The importance of self care for therapists can never be understated.
The quality of self care that therapists give themselves directly impacts all aspects of their profession. It takes a great deal of emotional and mental investment to balance between being sensitive to others’ challenges and viewing them objectively without bias. Therapists often listen to tragic experiences and offer empathy to clients. However, the therapist-client relationship isn’t a bidirectional one where therapists can share their stories or receive empathy. By providing a shoulder to cry on, on an hourly and daily basis, therapists end up depleting their potential to provide care and experience burnout, which is approximately 21% to 67% of mental health professionals, according to data. So, how do therapists deal with burnout? And how do they prevent exhaustion in the first place?Physical, mental and spiritual self care can help therapists replenish themselves for better productivity and overall well-being. In this article, we provide a few self care tips for therapists to avoid exhaustion.
Going on a break can help the body and mind recover from exhaustion. According to the American Psychological Association, though the benefits of taking a vacation may be short-lived, it helps most workers in the US de-stress and improve their efficiency.
Contrary to some therapists’ viewpoint that caring for yourself could be perceived as being insensitive to others suffering, failing to care for yourself could be a selfish thing to do. If you burn out, you will not be in a position to help yourself, let alone help others through their ordeals. So, make it a point to indulge yourself with the little joys of life regularly. Get your hands dirty gardening over the weekend, or clear out those dead skin cells at the salon – just remember to set aside some ‘me’ time every week, and stay committed to it.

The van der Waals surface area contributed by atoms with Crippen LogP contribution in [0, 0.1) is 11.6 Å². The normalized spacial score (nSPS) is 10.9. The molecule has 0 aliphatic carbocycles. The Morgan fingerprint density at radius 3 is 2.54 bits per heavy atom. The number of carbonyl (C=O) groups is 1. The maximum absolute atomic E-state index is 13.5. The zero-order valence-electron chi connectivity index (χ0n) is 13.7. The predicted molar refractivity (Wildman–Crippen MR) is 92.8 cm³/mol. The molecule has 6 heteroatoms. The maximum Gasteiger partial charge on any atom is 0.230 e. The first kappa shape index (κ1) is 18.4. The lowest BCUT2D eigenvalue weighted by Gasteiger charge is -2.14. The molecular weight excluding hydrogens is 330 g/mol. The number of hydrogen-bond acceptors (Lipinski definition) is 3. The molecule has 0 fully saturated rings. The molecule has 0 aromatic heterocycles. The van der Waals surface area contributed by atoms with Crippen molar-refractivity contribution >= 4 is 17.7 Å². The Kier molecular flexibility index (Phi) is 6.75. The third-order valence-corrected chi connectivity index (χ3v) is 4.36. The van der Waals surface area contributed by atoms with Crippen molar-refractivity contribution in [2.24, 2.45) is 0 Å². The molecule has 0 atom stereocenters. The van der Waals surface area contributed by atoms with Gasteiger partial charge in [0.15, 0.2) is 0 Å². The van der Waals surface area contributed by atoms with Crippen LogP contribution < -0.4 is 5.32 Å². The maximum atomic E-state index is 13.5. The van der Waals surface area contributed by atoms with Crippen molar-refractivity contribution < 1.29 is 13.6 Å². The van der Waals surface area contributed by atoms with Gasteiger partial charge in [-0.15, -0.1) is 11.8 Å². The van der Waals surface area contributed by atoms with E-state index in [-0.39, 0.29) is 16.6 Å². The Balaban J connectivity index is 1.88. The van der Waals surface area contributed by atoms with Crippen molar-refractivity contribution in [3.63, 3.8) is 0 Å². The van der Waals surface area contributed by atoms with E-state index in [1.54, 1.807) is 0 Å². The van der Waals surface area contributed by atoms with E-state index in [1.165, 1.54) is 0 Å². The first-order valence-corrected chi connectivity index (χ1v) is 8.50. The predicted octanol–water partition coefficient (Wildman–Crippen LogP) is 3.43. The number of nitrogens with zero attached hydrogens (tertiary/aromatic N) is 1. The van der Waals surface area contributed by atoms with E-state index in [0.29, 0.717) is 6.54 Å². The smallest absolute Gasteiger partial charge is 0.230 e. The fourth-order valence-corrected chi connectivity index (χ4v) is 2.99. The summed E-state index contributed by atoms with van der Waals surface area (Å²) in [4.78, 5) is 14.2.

Sometimes, it can be extremely difficult to disconnect from work and not carry your clients’ problems home. However, the disconnect is critical to achieving work-life balance and establishing boundaries. Fix a ritual to aid you to do this. For example, you could take a shower when you get home. Close your eyes and imagine all the pain, frustration, grief and sorrow that you helped shoulder get washed away as water drips down your body.
Though meditation is highly recommended for people suffering from mental health conditions, therapists don’t always practice it themselves. Studies have shown that having a daily meditation routine promotes relaxation, reduces stress and anxiety, and increases focus. It is also known to lower blood pressure and increase blood flow to the heart.
Stay in touch with peers constantly. Participating in personal psychotherapy and clinical supervision, and journaling can be great preventive strategies too.
By being proactive about your personal well-being, not only do you enjoy a better quality of living, but also improve patient treatment outcomes.
If the stress levels in your current role are unmanageable, prioritize yourself over other matters and move on. At DirectShifts, we help therapists find interesting opportunities that allow better work-life balance.